Book Contests

Receiving these awards has also prompted me to spend a bit of dough and enter these books in the IPPY Awards Book Contest this spring. I know that some positive mentions in literary blogs does nothing to guarantee success in a book contest. The judges won't even know the books have received the awards. Still, the recognition of my books has tipped my confidence scales in favor of me spending the $85 to enter the contest. Again, no guarantees. But you never know.


I don't know how an author should measure success. I can only say that I believe each author must have his/her own definition of that word in the context of writing.

I can say, however, that having two books receive awards this year is now a part of my definition of the personal success of these books. I still would like more sales -- which is why I continue to market. But I definitely feel closer to considering these books "successes" in my own mind. And isn't that what really matters when it comes to success?


You may have other ideas of how an author should take advantage of receiving book awards or recognition. If so, please share them as comments below. The goal of this blog is for everyone to benefit from my experiences -- not necessarily from my wisdom. ;)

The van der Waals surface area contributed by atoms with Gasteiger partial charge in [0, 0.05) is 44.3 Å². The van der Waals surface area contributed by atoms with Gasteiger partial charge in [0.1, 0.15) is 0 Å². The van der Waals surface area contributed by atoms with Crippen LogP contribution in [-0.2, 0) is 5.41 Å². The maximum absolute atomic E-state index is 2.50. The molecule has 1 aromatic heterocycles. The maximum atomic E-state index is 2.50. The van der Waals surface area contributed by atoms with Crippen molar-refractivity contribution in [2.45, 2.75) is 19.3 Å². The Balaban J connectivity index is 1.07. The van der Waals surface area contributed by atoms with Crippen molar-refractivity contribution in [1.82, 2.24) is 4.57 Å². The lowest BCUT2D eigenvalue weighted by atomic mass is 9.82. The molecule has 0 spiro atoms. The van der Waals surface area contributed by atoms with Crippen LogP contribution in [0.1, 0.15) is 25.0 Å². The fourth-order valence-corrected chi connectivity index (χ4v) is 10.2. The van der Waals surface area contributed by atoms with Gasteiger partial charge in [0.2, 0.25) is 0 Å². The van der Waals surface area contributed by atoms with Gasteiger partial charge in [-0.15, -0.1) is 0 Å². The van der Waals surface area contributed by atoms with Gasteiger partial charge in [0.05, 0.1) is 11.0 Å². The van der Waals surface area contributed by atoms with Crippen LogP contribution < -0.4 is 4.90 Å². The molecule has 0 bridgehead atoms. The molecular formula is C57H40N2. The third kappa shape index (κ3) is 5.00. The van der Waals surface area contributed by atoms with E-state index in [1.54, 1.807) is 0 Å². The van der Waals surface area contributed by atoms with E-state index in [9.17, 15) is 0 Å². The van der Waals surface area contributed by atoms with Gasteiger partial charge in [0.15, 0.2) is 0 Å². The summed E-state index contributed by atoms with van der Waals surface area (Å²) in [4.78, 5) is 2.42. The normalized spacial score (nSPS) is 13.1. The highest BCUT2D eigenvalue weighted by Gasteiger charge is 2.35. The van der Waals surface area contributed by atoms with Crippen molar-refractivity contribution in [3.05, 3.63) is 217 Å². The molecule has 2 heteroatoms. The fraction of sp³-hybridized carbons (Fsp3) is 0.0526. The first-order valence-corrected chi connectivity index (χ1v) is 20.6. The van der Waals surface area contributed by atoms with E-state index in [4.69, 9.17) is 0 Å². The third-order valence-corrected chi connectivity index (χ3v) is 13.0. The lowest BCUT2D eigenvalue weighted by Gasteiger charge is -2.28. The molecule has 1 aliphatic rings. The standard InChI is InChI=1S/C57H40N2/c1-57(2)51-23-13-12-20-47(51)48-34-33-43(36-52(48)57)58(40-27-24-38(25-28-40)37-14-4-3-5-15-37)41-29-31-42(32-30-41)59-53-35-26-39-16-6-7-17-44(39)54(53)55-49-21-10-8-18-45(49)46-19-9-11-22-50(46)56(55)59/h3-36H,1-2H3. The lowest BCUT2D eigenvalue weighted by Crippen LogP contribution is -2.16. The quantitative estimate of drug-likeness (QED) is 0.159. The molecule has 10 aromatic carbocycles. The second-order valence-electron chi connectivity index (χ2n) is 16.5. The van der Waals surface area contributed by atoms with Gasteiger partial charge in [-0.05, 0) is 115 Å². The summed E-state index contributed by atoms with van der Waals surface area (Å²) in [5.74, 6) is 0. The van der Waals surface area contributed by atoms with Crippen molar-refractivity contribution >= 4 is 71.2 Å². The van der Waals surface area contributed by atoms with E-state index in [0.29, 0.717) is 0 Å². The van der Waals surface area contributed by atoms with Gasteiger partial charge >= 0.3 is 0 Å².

Well . . . that's it for today.

Thanks for stopping in. Cheers!



  1. Congrats on the awards! It's always lovely to receive accolades for your work. :)

  2. "An embossed medallion to attach to my paper books."

    Great idea John! I can't imagine those bloggers will mind if you had those made up. It will give the reviewers exposure as well!


  3. Thanks for your congrats and comments Belinda and William.



  4. I've had a hard time getting the press to care about my press releases. Can you give some advice on that?

  5. Hi Tamara,

    I wish I had a magic bullet for that one. I try to establish a personal contact at the newspaper and then send all press releases to him/her.

    Sometimes a phone call to a newspaper introducing yourself and telling them why your press releases are something their readers will want to read will get you a foot in the door. (Not at the NY Times, of course.)

    Other than that, focus your press release from a perspective that the newspaper's readers would be interested in. For example, if it's your hometown newspaper, try the "Local author makes good" angle.

    If it's a broader readership, you have to come up with some aspect of your book or event that will appeal to the newspaper's readership. Sorry I can't be more helpful than that.

    It's an uphill battle no matter how you fight it. All authors are vying for the same newspaper ink.

    All the best.

    Thanks for stopping in.


  6. Congrats on your awards! Thanks for teaching me some things :)

  7. Hey Brooks J. Thanks for stopping in. Come back any time.